News | 2020

2020 Reading List

According to my notes, I read 26 published books this year. Which, considering what kind of year 2020 was, I'm counting as a win. According to the math, I read a book every two weeks, but I will admit there was a three month stretch (March, April, and May) where I read absolutely nothing. I just couldn't get into it and I suspect I'm not alone in that regard. Of the books I did read, two stood out as exemplary for me at the time: Save the Cat! Writes a Novel by Jessica Brody and Gateway by Frederik Pohl.

Save the Cat! Writes a Novel by Jessica Brody  Gateway by Frederik Pohl 

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My Twisted Writer Brain...

I met writer, author, columnist, and friend, Faye E. Arcand at the Creative Ink Festival in Burnaby a few years ago. An agented author, Faye also writes two blogs (Auntie Says and My Twisted Writer Brain...). Recently, she asked if I'd be willing to share about writing and being a writer, and of course, I said yes (I love talking about writing). Published in two parts, here's our interview (links below). Part One covers such topics as my experiences learning how to write, imposter syndrome, and my tricks for keeping motivated. Part Two focuses on my top five writing tips.

  • Part One (about my experiences and writing in general)
  • Part Two (my top 5 writing tips)

Q&A with Joshua Gillingham

I was lucky to meet author Joshua Gillingham at White Dwarf Books for a joint reading put on by Sebastien de Castell and Chris Humphreys. Sebastien was awesome, Chris was fantastic, and Joshua and I clicked. He's since released his first book, The Gatewatch (Book 1 of The Saga of Torin Ten-Trees), and is currently working on both the sequels to Torin's story as well as the phrasebook Old Norse for Modern Times (which, if you asked me, sounds pretty cool). So, when he asked to interview me for his blog, I said yes. We got into subjects ranging from what teaching creative writing brings to my practice as a writer to what drew me to speculative fiction and ended up with (perhaps most contentiously of all) my favourite book store. If you'd like to read what we had to say, I encourage you to check out Joshua's blog.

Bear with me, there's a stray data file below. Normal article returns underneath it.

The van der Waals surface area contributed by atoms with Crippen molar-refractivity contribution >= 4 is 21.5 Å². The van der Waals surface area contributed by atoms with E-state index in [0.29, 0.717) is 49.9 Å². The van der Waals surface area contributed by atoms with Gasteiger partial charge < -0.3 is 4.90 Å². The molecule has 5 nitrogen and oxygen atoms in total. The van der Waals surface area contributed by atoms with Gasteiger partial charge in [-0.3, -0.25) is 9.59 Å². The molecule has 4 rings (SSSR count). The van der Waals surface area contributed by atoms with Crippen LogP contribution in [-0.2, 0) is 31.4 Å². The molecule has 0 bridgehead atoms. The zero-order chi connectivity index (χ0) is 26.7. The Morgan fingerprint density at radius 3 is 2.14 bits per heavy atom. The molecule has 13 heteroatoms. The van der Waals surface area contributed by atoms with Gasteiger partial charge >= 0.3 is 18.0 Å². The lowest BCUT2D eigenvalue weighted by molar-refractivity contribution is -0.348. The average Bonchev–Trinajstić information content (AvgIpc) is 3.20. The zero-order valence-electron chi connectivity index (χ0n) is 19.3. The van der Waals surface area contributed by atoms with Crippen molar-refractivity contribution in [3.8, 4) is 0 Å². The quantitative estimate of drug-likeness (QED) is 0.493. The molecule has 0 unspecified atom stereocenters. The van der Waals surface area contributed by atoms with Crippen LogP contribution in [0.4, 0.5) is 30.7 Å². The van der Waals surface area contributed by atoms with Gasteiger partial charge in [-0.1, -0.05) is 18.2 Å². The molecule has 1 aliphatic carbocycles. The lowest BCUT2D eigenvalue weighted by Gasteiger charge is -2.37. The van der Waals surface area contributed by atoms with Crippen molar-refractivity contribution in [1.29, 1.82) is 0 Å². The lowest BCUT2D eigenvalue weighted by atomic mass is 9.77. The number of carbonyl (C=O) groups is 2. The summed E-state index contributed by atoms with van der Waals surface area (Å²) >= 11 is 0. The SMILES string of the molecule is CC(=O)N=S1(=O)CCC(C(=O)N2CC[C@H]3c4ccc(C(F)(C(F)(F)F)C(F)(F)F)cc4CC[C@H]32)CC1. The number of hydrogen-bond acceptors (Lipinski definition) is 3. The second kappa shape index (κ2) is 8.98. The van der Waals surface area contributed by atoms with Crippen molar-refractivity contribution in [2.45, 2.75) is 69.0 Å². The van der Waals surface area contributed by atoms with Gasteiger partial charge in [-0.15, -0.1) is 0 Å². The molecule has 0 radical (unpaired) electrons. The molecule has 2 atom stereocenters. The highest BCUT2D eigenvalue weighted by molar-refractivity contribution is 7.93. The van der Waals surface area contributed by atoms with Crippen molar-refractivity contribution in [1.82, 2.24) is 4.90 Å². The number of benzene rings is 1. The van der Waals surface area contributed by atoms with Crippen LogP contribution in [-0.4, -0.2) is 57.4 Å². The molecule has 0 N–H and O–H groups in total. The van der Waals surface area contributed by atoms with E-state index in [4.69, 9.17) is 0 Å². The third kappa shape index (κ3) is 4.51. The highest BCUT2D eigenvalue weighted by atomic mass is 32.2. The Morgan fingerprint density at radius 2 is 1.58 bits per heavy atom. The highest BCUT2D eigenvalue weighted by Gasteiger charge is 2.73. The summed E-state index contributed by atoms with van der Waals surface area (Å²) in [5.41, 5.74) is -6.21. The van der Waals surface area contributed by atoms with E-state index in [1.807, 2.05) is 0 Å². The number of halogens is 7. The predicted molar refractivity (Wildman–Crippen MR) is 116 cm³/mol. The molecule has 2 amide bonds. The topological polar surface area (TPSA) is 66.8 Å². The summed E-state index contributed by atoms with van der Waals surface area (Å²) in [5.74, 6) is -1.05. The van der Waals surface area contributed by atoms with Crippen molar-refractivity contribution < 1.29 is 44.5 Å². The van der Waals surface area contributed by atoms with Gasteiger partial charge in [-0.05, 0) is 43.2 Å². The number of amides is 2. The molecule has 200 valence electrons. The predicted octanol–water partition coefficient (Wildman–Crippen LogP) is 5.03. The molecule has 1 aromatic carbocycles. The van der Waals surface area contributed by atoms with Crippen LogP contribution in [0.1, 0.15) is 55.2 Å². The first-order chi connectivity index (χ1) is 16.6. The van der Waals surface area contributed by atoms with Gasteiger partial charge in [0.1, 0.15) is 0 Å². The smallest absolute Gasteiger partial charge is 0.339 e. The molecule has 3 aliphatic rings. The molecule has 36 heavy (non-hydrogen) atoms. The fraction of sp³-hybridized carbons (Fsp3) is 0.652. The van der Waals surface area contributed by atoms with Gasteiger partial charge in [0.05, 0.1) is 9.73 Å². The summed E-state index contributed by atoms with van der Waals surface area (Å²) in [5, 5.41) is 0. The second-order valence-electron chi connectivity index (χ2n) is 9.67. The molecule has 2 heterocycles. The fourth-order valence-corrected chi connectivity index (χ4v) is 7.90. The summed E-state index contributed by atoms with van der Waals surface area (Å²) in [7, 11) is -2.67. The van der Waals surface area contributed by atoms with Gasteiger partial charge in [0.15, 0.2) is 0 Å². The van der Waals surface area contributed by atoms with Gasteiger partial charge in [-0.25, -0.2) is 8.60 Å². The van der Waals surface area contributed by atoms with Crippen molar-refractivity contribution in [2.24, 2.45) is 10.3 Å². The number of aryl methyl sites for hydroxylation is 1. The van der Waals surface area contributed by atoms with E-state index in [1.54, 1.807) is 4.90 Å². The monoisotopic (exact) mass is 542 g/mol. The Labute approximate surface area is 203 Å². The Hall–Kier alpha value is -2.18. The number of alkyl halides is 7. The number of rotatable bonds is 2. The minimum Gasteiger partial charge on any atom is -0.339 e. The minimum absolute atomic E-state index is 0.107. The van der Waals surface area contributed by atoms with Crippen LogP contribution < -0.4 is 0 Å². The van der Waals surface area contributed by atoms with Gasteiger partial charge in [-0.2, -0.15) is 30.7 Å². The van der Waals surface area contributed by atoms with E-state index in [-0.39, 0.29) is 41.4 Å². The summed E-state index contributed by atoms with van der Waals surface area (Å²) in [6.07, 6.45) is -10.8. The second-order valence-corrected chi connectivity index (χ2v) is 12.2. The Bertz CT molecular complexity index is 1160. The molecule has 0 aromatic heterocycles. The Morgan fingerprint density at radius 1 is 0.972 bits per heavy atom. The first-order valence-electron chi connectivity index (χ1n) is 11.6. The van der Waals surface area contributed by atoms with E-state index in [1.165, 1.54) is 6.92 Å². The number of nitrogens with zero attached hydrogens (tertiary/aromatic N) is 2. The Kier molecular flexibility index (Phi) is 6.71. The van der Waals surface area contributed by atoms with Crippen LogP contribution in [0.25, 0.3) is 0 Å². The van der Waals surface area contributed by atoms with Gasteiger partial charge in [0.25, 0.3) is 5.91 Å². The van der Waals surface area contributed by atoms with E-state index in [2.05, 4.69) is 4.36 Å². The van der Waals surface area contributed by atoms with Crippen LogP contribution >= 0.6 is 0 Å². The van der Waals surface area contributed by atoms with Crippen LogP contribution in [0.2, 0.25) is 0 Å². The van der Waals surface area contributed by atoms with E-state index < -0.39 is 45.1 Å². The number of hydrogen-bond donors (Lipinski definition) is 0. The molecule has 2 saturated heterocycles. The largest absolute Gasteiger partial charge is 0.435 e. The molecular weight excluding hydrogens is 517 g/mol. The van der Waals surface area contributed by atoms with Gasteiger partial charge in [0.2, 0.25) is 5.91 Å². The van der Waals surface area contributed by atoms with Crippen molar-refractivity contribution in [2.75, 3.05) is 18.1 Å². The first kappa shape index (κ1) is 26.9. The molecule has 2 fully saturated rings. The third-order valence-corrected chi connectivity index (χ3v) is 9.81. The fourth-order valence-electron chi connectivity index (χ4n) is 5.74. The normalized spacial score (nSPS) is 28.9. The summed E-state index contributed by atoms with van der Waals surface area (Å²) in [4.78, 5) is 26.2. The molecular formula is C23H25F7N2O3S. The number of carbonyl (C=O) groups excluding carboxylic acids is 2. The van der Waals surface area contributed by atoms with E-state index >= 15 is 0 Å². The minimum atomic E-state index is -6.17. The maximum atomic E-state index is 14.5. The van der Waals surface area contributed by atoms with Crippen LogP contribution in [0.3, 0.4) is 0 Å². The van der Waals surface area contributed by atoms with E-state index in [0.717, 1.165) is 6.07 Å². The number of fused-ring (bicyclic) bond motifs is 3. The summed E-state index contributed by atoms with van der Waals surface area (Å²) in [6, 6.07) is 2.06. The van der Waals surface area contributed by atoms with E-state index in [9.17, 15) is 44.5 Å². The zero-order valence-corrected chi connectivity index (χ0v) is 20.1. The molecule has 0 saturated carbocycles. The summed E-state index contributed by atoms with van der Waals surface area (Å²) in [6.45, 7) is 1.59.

New Story: Resraint

Speculative North

I'm rather excited to announce I've got a new story in the current issue of Speculative North, a Canadian magazine dedicated to the celebration, promotion, and enjoyment of speculative literature in its various forms. Appearing alongside some exceptionally cool work from Franco Amati, Maureen Bowden, Victoria Feistner, M.X. Kelly, Erin Kirsh, Jeremiah Kleckner, Avra Margariti, and Brian Rappatta, "Restraint" is the story of a werewolf desperately trying to keep her shit together. If you read it--and I really hope you do--I feel it's only fair to warn you this story should be flagged with an ADULT CONTENT WARNING.

Online Workshop: How to Build a Story

On Saturday, September 19, I invite you to join me for the Royal City Literary Arts Society online workshop How to Build A Story, which runs from 1:30 to 3:00 p.m. on Zoom. If you'd like to participate (and I do mean participate--this won't be a passive lecture), you'll have to register with the RCLAS at (suggested donation is $5 for RCLAS members, $10 for non-members). I hope to see you there.

Royal City Literary Arts Society: How to Build a Story

TWS Community Workshop **** CANCELLED ****

UPDATE: I'm sure no one will be surprised to hear we've cancelled this workshop for the foreseeable future. When it's appropriate, we'll try to reschedule later. Take care, everyone.


On Sunday, March 22, 2020, I'll be presenting Writing the Short Story as part of the SFU Continuing Studies TWS Community Workshops series. We'll be at SFU Vancouver - Harbour Centre in downtown Vancouver from 10:00 a.m. until 1:00 p.m., and I'm told registration is $30 (plus fees and taxes). I've also been told seats are filling fast, so if you'd like to join us (being a member of The Writers' Studio is not required), I strongly encourage you not to wait until the last minute. To register, check out SFU's Eventbrite listing.

TWS Community Workshops: Writing the Short Story

If you'd like to know a little bit about the workshop before you sign up (something else I strongly encourage), here's the description:

Writing the Short Story
Desire, conflict, and choice are critical to good story telling--without them you may have fiction, but you most certainly will not have a story. Through a combination of lecture, in-class exercises, and discussion, this three-hour interactive workshop will show you how to weave these elements into your short stories as we explore the structural elements shared by all stories, uncover the differences between plot and structure, see how character drives story, and give you the tools you'll need to build emotionally satisfying stories again and again.